Lords demand DNA database deletions
Ermine-clad defenders of our liberty
The House of Lords forced another climb-down by the government yesterday by voting to amend the rules for the DNA database to allow innocent people to have their DNA samples destroyed and removed from the database.
The Lords heard that existing guidelines made it all but impossible to get off the database once you were on it. The rules say that standard practice should be to reject out of hand first requests: “In the first instance applicants should be sent a letter informing them that the samples and the associated PNC record are lawfully held and that their request for deletion/destruction is refused.”
Chief Police officers get the final say in deleting records but the rules remind them that this would only be in exceptional cases. The example provided in guidelines is if everyone in a building is arrested and has DNA forcibly taken after the discovery of a body. If this body subsequently turns out to have died of natural causes there might be an argument for deleting those people's DNA records.
Baroness Hanham summed up the amendment: "The purpose of the amendment is to ensure that anyone who is on the database has access to guidelines that will tell them how to get off the database ... Those who are innocent should not be on any database. They should not be under the eye of the law of this country. They are innocent. They have no truck with the law and their DNA should not passed to Europe for whatever reason."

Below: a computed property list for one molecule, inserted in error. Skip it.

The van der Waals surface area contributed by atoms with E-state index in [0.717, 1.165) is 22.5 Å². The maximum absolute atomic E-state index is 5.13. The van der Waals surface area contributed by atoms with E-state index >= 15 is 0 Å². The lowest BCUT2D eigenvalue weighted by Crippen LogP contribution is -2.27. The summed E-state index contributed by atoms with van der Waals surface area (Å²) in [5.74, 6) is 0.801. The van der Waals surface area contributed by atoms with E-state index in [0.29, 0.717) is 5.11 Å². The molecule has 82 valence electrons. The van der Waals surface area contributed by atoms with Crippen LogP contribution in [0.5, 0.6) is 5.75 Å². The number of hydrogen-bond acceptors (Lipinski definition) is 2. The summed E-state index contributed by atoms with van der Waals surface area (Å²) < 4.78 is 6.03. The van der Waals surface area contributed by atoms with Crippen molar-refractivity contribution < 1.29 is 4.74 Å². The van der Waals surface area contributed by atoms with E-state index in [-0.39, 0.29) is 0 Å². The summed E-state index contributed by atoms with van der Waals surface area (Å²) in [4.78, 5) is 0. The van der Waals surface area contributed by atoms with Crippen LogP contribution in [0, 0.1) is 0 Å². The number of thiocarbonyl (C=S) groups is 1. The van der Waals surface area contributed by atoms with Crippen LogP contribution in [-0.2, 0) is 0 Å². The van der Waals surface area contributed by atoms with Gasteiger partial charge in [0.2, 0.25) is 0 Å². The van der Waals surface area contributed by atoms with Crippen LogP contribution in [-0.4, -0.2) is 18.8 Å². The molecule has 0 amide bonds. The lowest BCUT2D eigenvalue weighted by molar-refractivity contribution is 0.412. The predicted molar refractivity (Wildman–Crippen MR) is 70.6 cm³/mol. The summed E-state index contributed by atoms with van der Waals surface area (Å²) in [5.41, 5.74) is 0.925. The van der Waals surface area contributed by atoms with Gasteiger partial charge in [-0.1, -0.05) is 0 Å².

What is needed instead is a clear, publicly available summary of rules for taking and storing DNA samples.
Hanham said: "Regulations laying out the guidelines on the whys, wherefores and means of DNA and other samples being either retained on or removed from the police national computer that are clear, explicit and user-friendly are long overdue. Changes to the whole system during the passage of the Criminal Justice Act in 2001, which turned the assumption of the destruction of DNA at the end of a case into the assumption of retention, upset the presumption of innocence. The balance at present is not in favour of the innocent.
"Endless justifications may be put forward by those who believe that the current use of the database is too restricted and should be widened into one that is universal. However, it is perhaps now time to listen to the voices of those in favour of the current situation, and of those who are frankly appalled by the possibility of having their identifying materials held indefinitely by the police."
The amendment was passed by 161 votes in favour versus 150 against. Hansard's transcript of the debate is here. ®
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